Protest against the child murders at the Dutch embassy, April 1981.
Protest against the child murders at the Dutch embassy, April 1981.

Despite these connections, due to the constantly changing parameters of the victims list, it began to seem as though the police were befuddling themselves. Police files contained inconsistencies and errors, and some reports remain missing to this day. According to Chet Dettlinger—ex–police officer, public safety commissioner and consultant for the U.S. Justice Department—many more victims should have made the list. After offering his services to the Atlanta Police and being refused, Dettlinger initiated a voluntary investigation into the Atlanta murders.

Working alongside STOP, Dettlinger assembled a team including private investigators Mile Edwards, Bill Taylor, and ex-crime analyst Dick Arena, an expert at criminal pattern identification. Dettlinger and his team diligently mapped out the killings and went door to door through the neighborhoods to track down leads to the murders. He discovered that all of the victims had a connection to Atlanta’s Memorial Drive and eleven other streets in the near vicinity, directed in an easterly direction. The team discovered not just a clear pattern, but at least sixty more victims hadn’t made the original APD list.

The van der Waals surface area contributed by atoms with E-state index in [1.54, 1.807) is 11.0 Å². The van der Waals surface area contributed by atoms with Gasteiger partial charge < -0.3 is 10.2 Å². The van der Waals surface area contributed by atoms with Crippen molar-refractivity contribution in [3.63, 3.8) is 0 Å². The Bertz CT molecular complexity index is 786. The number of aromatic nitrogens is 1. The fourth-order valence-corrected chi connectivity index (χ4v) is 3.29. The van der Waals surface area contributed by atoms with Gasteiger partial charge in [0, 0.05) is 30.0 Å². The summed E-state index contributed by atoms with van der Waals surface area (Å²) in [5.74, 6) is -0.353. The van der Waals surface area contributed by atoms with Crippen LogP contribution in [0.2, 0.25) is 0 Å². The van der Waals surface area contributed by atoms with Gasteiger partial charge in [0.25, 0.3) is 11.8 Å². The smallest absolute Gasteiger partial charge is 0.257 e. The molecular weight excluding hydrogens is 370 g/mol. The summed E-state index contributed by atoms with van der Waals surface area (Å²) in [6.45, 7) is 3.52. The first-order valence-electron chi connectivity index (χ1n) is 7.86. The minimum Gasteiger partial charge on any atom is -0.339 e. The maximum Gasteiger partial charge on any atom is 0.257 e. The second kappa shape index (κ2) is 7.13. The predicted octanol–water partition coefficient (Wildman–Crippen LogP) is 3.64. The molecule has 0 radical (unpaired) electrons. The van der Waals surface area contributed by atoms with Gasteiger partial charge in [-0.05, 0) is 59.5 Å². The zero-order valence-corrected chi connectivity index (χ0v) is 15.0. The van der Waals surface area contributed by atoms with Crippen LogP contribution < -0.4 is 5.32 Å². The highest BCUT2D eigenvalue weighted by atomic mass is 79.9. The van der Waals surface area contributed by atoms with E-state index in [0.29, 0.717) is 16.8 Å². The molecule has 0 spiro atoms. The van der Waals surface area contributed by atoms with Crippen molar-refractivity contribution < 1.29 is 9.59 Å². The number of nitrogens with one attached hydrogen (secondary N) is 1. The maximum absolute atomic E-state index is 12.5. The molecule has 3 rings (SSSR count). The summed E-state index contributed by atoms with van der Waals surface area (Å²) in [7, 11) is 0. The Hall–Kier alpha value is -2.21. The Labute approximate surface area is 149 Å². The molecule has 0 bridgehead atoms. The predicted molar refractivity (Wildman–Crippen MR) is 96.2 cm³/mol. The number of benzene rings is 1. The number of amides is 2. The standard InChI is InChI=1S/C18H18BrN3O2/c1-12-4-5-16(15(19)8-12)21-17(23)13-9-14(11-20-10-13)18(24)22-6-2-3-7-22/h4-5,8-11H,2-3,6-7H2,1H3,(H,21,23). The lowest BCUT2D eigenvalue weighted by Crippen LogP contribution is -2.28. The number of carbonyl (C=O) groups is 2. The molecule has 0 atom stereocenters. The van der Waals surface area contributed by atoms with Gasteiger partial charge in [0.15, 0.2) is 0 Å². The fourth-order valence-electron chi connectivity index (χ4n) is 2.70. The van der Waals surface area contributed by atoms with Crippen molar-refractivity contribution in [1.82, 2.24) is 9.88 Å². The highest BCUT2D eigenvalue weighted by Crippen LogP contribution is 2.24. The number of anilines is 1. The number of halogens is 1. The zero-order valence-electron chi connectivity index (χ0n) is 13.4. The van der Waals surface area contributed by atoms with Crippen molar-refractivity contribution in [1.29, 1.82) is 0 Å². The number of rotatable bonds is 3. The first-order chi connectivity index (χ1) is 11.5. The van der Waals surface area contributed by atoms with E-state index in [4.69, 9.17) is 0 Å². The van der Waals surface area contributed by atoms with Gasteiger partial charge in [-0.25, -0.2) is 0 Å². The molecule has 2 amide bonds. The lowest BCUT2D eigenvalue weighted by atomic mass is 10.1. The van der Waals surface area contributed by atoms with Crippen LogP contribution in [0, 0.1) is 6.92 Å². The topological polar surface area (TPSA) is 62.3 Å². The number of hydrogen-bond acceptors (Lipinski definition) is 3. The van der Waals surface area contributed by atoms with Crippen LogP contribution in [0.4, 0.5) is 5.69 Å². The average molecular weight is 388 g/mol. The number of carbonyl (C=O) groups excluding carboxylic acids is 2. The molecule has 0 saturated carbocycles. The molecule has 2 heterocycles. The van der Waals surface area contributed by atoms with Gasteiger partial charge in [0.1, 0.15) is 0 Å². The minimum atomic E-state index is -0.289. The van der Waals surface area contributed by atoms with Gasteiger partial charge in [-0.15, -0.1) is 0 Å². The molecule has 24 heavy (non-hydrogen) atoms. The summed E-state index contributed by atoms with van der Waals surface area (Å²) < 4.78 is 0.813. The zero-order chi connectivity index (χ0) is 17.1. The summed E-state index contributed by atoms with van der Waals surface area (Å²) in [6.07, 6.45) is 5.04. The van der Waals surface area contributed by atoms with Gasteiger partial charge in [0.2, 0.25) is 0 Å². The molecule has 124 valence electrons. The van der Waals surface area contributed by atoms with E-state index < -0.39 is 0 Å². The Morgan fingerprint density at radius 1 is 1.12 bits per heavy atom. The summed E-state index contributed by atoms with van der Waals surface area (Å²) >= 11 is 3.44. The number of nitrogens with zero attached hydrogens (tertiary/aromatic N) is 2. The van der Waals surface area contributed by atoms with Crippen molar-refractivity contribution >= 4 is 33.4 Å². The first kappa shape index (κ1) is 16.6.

Dettlinger pointed out a distinct social and geographic pattern between the victims, to the degree that he was able to estimate with accuracy where victims would vanish and where their bodies would be found. To the frustration of his team and STOP, the Atlanta Police and the FBI task force were still reluctant to make any connection between the cases, let alone more than sixty other cases that shared the same pattern. At one point they even suspected that Dettlinger had something to do with the murders.